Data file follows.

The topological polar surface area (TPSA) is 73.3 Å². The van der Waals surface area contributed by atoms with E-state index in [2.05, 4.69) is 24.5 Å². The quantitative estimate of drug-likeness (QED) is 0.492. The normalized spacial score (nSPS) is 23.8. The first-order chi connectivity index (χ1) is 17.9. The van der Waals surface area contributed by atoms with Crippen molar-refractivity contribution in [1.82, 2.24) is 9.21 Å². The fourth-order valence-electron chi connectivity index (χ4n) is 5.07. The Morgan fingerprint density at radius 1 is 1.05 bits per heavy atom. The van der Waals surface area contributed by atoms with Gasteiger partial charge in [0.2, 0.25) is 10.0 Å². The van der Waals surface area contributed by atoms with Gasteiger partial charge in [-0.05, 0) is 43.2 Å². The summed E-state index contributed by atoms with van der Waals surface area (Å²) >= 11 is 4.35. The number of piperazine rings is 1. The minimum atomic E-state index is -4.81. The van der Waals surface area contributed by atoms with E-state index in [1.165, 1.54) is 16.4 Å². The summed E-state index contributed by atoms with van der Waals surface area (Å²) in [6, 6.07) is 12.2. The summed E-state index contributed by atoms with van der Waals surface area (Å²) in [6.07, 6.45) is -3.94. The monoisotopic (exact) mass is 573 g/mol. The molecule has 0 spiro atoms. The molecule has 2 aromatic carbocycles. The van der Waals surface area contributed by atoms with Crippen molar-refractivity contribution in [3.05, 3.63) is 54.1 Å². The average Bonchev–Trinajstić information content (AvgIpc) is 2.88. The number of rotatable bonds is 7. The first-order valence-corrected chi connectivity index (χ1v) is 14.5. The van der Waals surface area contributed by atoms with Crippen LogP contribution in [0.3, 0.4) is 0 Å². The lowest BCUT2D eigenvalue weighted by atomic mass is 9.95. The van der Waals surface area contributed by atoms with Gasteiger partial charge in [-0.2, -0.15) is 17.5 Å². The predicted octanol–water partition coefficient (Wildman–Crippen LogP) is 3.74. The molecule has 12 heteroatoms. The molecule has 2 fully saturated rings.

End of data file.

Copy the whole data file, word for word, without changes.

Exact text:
The topological polar surface area (TPSA) is 73.3 Å². The van der Waals surface area contributed by atoms with E-state index in [2.05, 4.69) is 24.5 Å². The quantitative estimate of drug-likeness (QED) is 0.492. The normalized spacial score (nSPS) is 23.8. The first-order chi connectivity index (χ1) is 17.9. The van der Waals surface area contributed by atoms with Crippen molar-refractivity contribution in [1.82, 2.24) is 9.21 Å². The fourth-order valence-electron chi connectivity index (χ4n) is 5.07. The Morgan fingerprint density at radius 1 is 1.05 bits per heavy atom. The van der Waals surface area contributed by atoms with Gasteiger partial charge in [0.2, 0.25) is 10.0 Å². The van der Waals surface area contributed by atoms with Gasteiger partial charge in [-0.05, 0) is 43.2 Å². The summed E-state index contributed by atoms with van der Waals surface area (Å²) >= 11 is 4.35. The number of piperazine rings is 1. The minimum atomic E-state index is -4.81. The van der Waals surface area contributed by atoms with E-state index in [1.165, 1.54) is 16.4 Å². The summed E-state index contributed by atoms with van der Waals surface area (Å²) in [6, 6.07) is 12.2. The summed E-state index contributed by atoms with van der Waals surface area (Å²) in [6.07, 6.45) is -3.94. The monoisotopic (exact) mass is 573 g/mol. The molecule has 0 spiro atoms. The molecule has 2 aromatic carbocycles. The van der Waals surface area contributed by atoms with Crippen molar-refractivity contribution in [3.05, 3.63) is 54.1 Å². The average Bonchev–Trinajstić information content (AvgIpc) is 2.88. The number of rotatable bonds is 7. The first-order valence-corrected chi connectivity index (χ1v) is 14.5. The van der Waals surface area contributed by atoms with Crippen LogP contribution in [0.3, 0.4) is 0 Å². The lowest BCUT2D eigenvalue weighted by atomic mass is 9.95. The van der Waals surface area contributed by atoms with Gasteiger partial charge in [-0.2, -0.15) is 17.5 Å². The predicted octanol–water partition coefficient (Wildman–Crippen LogP) is 3.74. The molecule has 12 heteroatoms. The molecule has 2 fully saturated rings.